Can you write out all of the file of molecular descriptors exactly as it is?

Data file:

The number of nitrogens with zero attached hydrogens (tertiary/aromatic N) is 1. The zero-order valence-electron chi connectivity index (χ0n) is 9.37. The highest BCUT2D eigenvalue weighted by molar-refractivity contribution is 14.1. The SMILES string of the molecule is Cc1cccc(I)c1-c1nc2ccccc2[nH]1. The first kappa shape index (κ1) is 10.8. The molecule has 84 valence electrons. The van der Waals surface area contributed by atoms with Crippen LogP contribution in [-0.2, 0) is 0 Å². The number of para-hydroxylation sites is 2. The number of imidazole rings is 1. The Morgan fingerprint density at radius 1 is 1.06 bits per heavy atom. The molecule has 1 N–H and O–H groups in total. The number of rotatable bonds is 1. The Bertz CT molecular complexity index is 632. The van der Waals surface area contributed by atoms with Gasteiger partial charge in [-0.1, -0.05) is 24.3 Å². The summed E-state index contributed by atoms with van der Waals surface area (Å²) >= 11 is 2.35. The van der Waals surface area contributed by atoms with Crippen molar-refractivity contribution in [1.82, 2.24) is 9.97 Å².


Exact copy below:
The number of nitrogens with zero attached hydrogens (tertiary/aromatic N) is 1. The zero-order valence-electron chi connectivity index (χ0n) is 9.37. The highest BCUT2D eigenvalue weighted by molar-refractivity contribution is 14.1. The SMILES string of the molecule is Cc1cccc(I)c1-c1nc2ccccc2[nH]1. The first kappa shape index (κ1) is 10.8. The molecule has 84 valence electrons. The van der Waals surface area contributed by atoms with Crippen LogP contribution in [-0.2, 0) is 0 Å². The number of para-hydroxylation sites is 2. The number of imidazole rings is 1. The Morgan fingerprint density at radius 1 is 1.06 bits per heavy atom. The molecule has 1 N–H and O–H groups in total. The number of rotatable bonds is 1. The Bertz CT molecular complexity index is 632. The van der Waals surface area contributed by atoms with Gasteiger partial charge in [-0.1, -0.05) is 24.3 Å². The summed E-state index contributed by atoms with van der Waals surface area (Å²) >= 11 is 2.35. The van der Waals surface area contributed by atoms with Crippen molar-refractivity contribution in [1.82, 2.24) is 9.97 Å².